For her part, Cooper, the Harvard graduate, says what she observed in black immigrant students wasn’t more smarts or a lot more money, but a will to succeed that hadn’t been quashed by decades of oppression. “Descendants of slaves came here on a ship as chattel, not on a plane or inner tube with hopes of an American dream,” she says. “Honestly, I believe it’s difficult to strive for better when you already live in what people name the American dream, but what you have lived is a nightmare.”

photo via (cc) Flickr user Patricia Drury

(Source: GOOD)

welcome to one admissions!

This is One Admissions, a service dedicated to helping high school students obtain an edge in the competitive college application process. Having just recently graduated ourselves, we know that the college application process can be one of the most stressful periods of your high school career. Selecting the place where you will begin your new life is difficult. It is more than just picking a name off a list or applying to wherever your best friends are going, it is about determining the school that will satisfy your needs and interests. This process is about finding where you belong.

As the newest generation of Asian Americans like Kim seek college admission, the landscape they face shifts continuously. Some schools have historically held Asian Americans to a higher standard, whereas others have opened their doors and held out enticing offers to attract more Asian American applicants. Then there’s the University of California, whose new rules could sway its admissions toward more inclusion of historically underrepresented Asian ethnic groups — at the expense of some Asian American groups that have traditionally been admitted in high numbers. 

Caught in the middle are students focusing on the balancing act of matching their own attributes and career interests with the academic programs and student preferences of colleges. But Asian Americans also deal with the added challenges of meeting higher academic standards, disproportionately applying to the most competitive majors, and picking a school that welcomes them and values diversity.

Often, several factors limit admissions for Asian Americans at elite universities, making it harder for seemingly qualified applicants to get in. Dan Golden, the author of The Price of Admission, which documents the advantages given to white applicants at elite universities, believes subtle quotas for Asian Americans come from three primary factors.

First, many seats at these schools are simply not available for Asian Americans because few are children of large donors, are athletes or are relatives of alumni, otherwise known as legacies. These groups receive preference in the admissions process and typically comprise about one-third of an entering class. Moreover, Asian Americans are not typically considered for affirmative action, unless the applicant hails from traditionally underrepresented groups, such as Southeast Asians. 

“For most elite schools, close to half the seats on average go to somebody with an admissions preference,” Golden said. This means that most Asian Americans, as well as working- and middle-class whites, compete on only their merit for about half the seats available in any freshman class.

Read more here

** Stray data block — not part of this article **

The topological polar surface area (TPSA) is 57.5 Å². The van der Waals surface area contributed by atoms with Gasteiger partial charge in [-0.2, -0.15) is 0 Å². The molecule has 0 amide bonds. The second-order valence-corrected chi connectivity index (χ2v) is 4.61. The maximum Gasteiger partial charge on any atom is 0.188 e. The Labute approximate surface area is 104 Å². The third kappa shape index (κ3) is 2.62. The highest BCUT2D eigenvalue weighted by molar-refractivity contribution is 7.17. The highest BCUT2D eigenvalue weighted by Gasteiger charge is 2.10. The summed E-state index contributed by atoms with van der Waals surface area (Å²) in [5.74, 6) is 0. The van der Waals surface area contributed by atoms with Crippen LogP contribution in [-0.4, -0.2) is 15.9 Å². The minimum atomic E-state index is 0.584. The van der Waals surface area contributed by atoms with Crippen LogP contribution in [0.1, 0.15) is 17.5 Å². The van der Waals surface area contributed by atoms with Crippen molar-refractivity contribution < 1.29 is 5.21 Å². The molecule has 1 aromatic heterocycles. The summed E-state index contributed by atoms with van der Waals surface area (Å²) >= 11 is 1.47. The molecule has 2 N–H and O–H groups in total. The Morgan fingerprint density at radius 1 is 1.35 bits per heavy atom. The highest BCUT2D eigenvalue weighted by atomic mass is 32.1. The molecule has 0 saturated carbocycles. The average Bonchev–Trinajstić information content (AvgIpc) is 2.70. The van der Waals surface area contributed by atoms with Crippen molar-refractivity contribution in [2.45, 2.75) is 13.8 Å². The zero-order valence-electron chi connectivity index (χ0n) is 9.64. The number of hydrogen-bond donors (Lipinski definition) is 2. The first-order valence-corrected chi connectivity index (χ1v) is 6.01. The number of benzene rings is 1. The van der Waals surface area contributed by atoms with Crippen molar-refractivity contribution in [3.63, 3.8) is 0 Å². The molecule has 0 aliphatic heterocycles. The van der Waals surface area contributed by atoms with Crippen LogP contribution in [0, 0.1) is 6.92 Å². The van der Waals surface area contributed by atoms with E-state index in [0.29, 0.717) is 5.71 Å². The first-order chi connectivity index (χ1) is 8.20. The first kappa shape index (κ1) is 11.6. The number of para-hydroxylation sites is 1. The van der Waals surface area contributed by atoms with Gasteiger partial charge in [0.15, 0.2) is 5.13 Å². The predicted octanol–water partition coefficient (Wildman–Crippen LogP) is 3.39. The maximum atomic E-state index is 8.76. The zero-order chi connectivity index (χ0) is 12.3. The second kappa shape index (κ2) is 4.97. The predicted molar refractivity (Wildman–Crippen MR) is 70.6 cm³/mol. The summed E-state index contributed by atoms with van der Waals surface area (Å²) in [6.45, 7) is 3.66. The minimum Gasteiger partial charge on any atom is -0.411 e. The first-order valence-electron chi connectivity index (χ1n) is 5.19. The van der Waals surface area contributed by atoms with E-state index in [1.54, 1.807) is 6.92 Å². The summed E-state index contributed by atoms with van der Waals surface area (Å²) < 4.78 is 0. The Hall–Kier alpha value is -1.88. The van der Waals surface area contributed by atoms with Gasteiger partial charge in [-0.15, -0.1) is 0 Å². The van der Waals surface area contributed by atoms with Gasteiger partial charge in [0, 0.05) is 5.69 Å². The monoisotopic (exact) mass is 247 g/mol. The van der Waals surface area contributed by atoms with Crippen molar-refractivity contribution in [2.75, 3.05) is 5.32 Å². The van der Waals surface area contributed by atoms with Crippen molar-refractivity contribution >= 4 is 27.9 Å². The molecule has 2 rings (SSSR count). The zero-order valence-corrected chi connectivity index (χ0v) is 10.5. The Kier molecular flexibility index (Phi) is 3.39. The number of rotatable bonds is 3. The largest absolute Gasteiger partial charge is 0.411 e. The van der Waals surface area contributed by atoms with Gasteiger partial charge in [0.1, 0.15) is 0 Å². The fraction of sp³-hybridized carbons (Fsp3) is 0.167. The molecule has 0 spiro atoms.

China’s Ministry of Education is ready to offer full scholarships to American students who wish to pursue their university degrees in China.

The program officially kicked off in April when Chinese State Councilor Liu Yandong and US Secretary of State Hillary Clinton signed the China-US Consultation on People to People Exchange agreement, even though the actual offering of scholarships started last year.

From 2010 and 2013, the program provides tuition and living allowance to up to 10,000 American students who enroll in universities in China for undergraduate or postgraduate degrees, said Zhang Jin, a secondary secretary in charge of the education exchange program. Students enrolled in joint-degree programs between Chinese and American universities also may be eligible.

"We hope the scholarships will encourage American students to delve into China studies and other subjects in China in earnest," Zhang said.

The scholarships will also give some support to US President Barack Obama’s call to send more than 100,000 Americans to China to learn the Chinese language and culture, she said.

The Chinese government will also pay miscellaneous fees to cover books, internships, registration, on-campus accommodations and medical insurance, she said.

The scholarships constitute part of China’s plan to attract some 500,000 foreign students to study in China by 2020. The number of US students in China is expected to become one of the largest.

China’s central government provided 800 million yuan ($123.9 million) in scholarships to international students last year and local governments offered about 110 million yuan in scholarships, according to Zhang Xiuqin, director of the Education Ministry’s department of international cooperation and exchange.

The scholarships benefited 22,390 international students last year, 22.7 percent more than in 2009.

The number of foreign students in China has risen dramatically, from 110,844 in 2004 to a record 265,090-plus last year, according to the latest statistics released by the ministry.

International students can find more information at www.studyinchina.edu.cn.

Li Xing reported from Washington and Chen Jia from Beijing.

(Source: )